And forgiveness.

Then, acceptance.

Finally.

In the end, I’ve chosen peace and deleted the app.

My heart was light, and a smile came.

Someday, I will find my own Rom-Com, in my own pace.

Most of my friends didn’t care that I didn’t swipe ‘right’ any more.

They cared that I was there when who they ‘matched’ with don’t communicate with them any longer.

A New Heightened Self-Awareness
I rarely get envious these days.

No, really.

The type that shades the eyes acrid green, not from eating too much broccoli, but from frustration, anger and haste, because the other person seems to be having it all.

They have better network, better job, better built, better personality, etc.

And their humility makes it thrice annoying.

Come on, be cocky, so we can hate on you.

Living the minimalist life attuned me to identify what triggers the envy meter into seismic hysterics every time someone better appears.

Unknowingly, we tend to react in a way it would be shameful if others could read our mind: whenever acquaintances we deem within our ‘competitive range’ post positive happenings in their life, we’re mostly indifferent or shrug off an inexplicable irk.

We’re supposed to be happy when others are ‘winning,’ right?

But when alone, and in our most honest reflection, something just doesn’t feel right.

We’re not that happy for them.

Taking a closer look, this is an echo from the herd instinct cave.

We’re social creatures, after all.

Evolution hardwired us to react to those who seemed to be gaining an upper hand as a threat.

Then, as society progressed, people concluded killing those who they deem as a threat isn’t befitting of their being slowly ‘civilized’ anymore, so they tamed the feeling of being threatened and turned it into bursts of instantaneous juxtaposition.

Now, instead of feeling being threatened, we compare first.

While it’s normal, most of the time it’s toxic. And useless.

Yes, I still greet comparison at the door, but only to tell it to get lost.

Because I’ve acknowledged my strengths and weaknesses may differ from others’...

... that these so-called ‘better’ people control what they share to the world, in lieu of a much rather unpleasant daily realities.

And that I’ve come to appreciate my own journey rather than seek validation by comparing and trying to surpass theirs.

Becoming a minimalist will help you develop this unerring compass to better preserving your self-worth.

In today’s heavy validation-seeking society, it could be your anchor to staying sane.

And being grounded.

Which leads us to our final point:

Everything really is simple, and we make it complicated
I once posted this on FaceBook:

Hardest matters on Earth:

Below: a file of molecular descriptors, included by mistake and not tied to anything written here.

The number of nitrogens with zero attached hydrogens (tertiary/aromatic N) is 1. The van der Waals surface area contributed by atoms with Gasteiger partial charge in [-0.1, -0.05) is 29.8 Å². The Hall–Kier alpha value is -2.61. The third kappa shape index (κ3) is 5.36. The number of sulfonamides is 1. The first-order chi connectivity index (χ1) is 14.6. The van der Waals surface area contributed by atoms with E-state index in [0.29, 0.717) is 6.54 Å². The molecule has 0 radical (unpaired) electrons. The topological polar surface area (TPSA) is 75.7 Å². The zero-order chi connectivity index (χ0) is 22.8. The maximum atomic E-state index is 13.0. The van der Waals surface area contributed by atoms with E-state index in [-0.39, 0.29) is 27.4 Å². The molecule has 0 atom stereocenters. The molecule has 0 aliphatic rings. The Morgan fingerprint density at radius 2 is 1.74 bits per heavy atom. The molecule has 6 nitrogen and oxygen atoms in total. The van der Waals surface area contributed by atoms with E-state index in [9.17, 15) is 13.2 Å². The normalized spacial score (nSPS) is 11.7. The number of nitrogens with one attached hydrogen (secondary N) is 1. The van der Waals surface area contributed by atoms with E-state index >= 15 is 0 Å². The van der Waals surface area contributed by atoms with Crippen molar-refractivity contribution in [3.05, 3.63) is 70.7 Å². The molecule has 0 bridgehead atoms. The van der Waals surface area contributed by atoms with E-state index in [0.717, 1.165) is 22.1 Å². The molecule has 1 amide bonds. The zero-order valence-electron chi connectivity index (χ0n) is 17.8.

• Wurtzite boron nitride
  • Diamond
  • Getting a YES or NO answer from an indecisive person

I, being the third option, used to have a hard time giving a definite answer from the simplest queries (“Do you want to try this cafĂ© instead of this one?”) to the much broader ones (“Would you like to reconsider this trip since there’s a typhoon, although we’ll be up in the air before it makes landfall?”).

It made my friends go nuts. My family, yell at me.

And the root was my being a people-pleaser.

While I don’t want to disappoint anyone, I don’t want my personal joy compromised either.

So instead of saying YES or NO, I beat around the bush in the hopes of reaching a win-win situation, which takes a lot of energy and time.

Minimalism, and its zero tolerance to baloney, taught me most people would rather take a hard NO than a forced YES.

What the yellow brick road did for Dorothy to get to the City of Oz, Minimalism did to me.

It showed me how to narrow decisions down to the most useful, and essential.

And it took me years to trust people’s judgment.

Because I’ve come to trust mine.

That they may be disappointed with some of my decisions, but at least they’re authentic, and we’ve cut to the chase.

Sometimes, the hardest questions have the simplest answers. And most of the time they’re within our reach.

In a nutshell, Minimalism is being unapologetically selfish, so you can be selfless with the right things.

That means saying NO to a lot of things, so you could say YES to these:

  • spend more time with family
  • bond with non-toxic friends
  • pursue enriching hobbies
  • more sustainable travels
  • take better care of your health
  • go after worthwhile experiences
  • walk the pet to the park
  • authentic self-improvement, etc.
Your turn.